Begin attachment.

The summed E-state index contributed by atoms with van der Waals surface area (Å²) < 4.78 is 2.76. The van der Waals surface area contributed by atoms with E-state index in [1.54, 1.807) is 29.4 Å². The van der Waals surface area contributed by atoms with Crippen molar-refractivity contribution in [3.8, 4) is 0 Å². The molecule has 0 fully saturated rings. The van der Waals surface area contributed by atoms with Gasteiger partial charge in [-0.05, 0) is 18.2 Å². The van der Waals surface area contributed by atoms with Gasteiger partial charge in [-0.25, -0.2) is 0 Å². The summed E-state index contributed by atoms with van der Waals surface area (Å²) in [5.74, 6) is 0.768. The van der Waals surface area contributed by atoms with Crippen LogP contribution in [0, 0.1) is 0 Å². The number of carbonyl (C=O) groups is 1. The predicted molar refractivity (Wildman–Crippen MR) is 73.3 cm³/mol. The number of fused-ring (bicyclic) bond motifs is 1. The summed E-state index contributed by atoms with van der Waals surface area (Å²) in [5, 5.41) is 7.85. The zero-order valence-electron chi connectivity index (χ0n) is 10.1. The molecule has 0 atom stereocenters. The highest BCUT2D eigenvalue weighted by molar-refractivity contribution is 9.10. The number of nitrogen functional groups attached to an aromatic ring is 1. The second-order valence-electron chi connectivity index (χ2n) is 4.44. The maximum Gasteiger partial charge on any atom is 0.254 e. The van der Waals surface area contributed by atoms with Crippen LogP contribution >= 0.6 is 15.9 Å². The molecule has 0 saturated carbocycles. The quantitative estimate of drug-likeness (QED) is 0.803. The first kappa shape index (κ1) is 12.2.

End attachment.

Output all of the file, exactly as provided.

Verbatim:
The summed E-state index contributed by atoms with van der Waals surface area (Å²) < 4.78 is 2.76. The van der Waals surface area contributed by atoms with E-state index in [1.54, 1.807) is 29.4 Å². The van der Waals surface area contributed by atoms with Crippen molar-refractivity contribution in [3.8, 4) is 0 Å². The molecule has 0 fully saturated rings. The van der Waals surface area contributed by atoms with Gasteiger partial charge in [-0.05, 0) is 18.2 Å². The van der Waals surface area contributed by atoms with Gasteiger partial charge in [-0.25, -0.2) is 0 Å². The summed E-state index contributed by atoms with van der Waals surface area (Å²) in [5.74, 6) is 0.768. The van der Waals surface area contributed by atoms with Crippen LogP contribution in [0, 0.1) is 0 Å². The number of carbonyl (C=O) groups is 1. The predicted molar refractivity (Wildman–Crippen MR) is 73.3 cm³/mol. The number of fused-ring (bicyclic) bond motifs is 1. The summed E-state index contributed by atoms with van der Waals surface area (Å²) in [5, 5.41) is 7.85. The zero-order valence-electron chi connectivity index (χ0n) is 10.1. The molecule has 0 atom stereocenters. The highest BCUT2D eigenvalue weighted by molar-refractivity contribution is 9.10. The number of nitrogen functional groups attached to an aromatic ring is 1. The second-order valence-electron chi connectivity index (χ2n) is 4.44. The maximum Gasteiger partial charge on any atom is 0.254 e. The van der Waals surface area contributed by atoms with Crippen LogP contribution >= 0.6 is 15.9 Å². The molecule has 0 saturated carbocycles. The quantitative estimate of drug-likeness (QED) is 0.803. The first kappa shape index (κ1) is 12.2.